The subsidy is available with respect to premiums paid on or after March 1, 2009, and lasts for up to nine months, ending earlier if the subsidy-eligible individual becomes eligible for coverage under another group health plan or Medicare. Thereafter, if the maximum COBRA period has not expired, the individual must pay 100% of the COBRA premium for the remaining COBRA period. The individual is required to notify the group health plan when he or she becomes eligible for other group health coverage or Medicare.
Note that eligibility for the premium subsidy ends (but not COBRA coverage) when the subsidy-eligible individual becomes eligible for other coverage, even if the individual does not enroll in, or become covered by, such other coverage. COBRA coverage ends when the qualified beneficiary actually becomes covered by another health plan.
Because this new legislation becomes effective immediately, individuals who are eligible for the premium subsidy may have already paid the full COBRA premium for March and/or April 2009. The Act entitles any subsidy-eligible individual who pays more than 35% of the COBRA premium amount during the first two coverage periods following enactment of the Act to reimbursement from the employer for the excess over the amount which the individual is required to pay, or a credit of that amount against future COBRA premium payments. For example, if a subsidy-eligible individual paid the entire COBRA premium for March 2009, the individual may receive a refund or credit equal to 65% of the COBRA premium.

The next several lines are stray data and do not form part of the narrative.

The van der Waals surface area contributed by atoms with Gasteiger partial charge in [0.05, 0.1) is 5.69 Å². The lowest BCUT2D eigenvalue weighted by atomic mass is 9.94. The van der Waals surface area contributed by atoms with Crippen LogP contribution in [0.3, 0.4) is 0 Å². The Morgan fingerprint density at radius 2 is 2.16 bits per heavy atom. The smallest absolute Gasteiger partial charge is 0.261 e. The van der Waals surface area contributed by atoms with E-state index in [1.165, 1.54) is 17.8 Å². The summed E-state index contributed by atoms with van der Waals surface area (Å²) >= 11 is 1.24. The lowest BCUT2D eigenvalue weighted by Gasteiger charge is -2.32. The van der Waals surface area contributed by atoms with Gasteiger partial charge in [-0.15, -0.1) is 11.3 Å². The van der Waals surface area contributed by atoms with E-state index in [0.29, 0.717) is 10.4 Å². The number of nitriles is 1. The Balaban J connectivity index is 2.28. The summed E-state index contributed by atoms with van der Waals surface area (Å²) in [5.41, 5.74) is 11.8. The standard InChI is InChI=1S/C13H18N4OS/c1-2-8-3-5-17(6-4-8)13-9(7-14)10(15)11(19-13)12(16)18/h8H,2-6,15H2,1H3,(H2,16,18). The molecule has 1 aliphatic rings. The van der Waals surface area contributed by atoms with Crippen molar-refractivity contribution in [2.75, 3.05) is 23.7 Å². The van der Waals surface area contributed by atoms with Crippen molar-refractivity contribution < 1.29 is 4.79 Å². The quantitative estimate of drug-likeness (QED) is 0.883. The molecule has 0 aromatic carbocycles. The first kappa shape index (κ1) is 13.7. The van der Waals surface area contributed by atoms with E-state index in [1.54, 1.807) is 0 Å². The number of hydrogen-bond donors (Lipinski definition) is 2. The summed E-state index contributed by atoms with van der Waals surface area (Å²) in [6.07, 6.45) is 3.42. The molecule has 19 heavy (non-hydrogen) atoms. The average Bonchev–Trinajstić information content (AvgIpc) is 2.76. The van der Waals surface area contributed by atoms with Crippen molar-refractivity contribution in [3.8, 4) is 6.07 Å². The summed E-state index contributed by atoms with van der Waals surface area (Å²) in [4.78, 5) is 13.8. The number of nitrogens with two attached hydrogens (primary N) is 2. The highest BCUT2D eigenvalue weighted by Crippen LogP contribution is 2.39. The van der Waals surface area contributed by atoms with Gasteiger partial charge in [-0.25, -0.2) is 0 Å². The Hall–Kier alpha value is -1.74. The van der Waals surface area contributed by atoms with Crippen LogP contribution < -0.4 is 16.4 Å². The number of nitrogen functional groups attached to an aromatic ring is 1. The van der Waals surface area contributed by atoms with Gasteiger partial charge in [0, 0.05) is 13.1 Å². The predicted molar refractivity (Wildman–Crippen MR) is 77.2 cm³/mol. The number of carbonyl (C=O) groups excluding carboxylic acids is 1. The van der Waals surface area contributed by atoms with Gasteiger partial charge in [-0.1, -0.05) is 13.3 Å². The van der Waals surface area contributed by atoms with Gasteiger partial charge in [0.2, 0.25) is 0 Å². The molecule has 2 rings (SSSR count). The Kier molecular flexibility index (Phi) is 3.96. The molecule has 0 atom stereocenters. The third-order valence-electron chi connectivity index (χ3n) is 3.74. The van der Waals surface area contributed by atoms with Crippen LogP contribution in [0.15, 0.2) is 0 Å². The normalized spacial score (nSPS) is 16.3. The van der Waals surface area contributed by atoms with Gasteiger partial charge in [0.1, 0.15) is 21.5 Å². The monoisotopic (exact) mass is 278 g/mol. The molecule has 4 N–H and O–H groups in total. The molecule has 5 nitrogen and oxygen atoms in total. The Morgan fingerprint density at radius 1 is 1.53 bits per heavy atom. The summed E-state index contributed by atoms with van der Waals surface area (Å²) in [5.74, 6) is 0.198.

Special COBRA Election
Plans must provide a second COBRA election to former employees who were involuntarily terminated on or after September 1, 2008 but who did not elect COBRA during their initial COBRA election period. Such individuals will have 60 days in which to elect COBRA. If elected during this special election period, COBRA coverage will begin on March 1, 2009 (the first period of coverage beginning on or after the enactment of the Act) rather than the date of the employment termination but will not extend beyond the original COBRA period, measured from the date of the employment termination. For example, a subsidy-eligible individual terminated on November 30, 2008 who makes a timely election during this special COBRA election period will be entitled to COBRA coverage beginning March 1, 2009 and ending May 31, 2010 (18 months from November 30, 2008).
Option to Change Coverage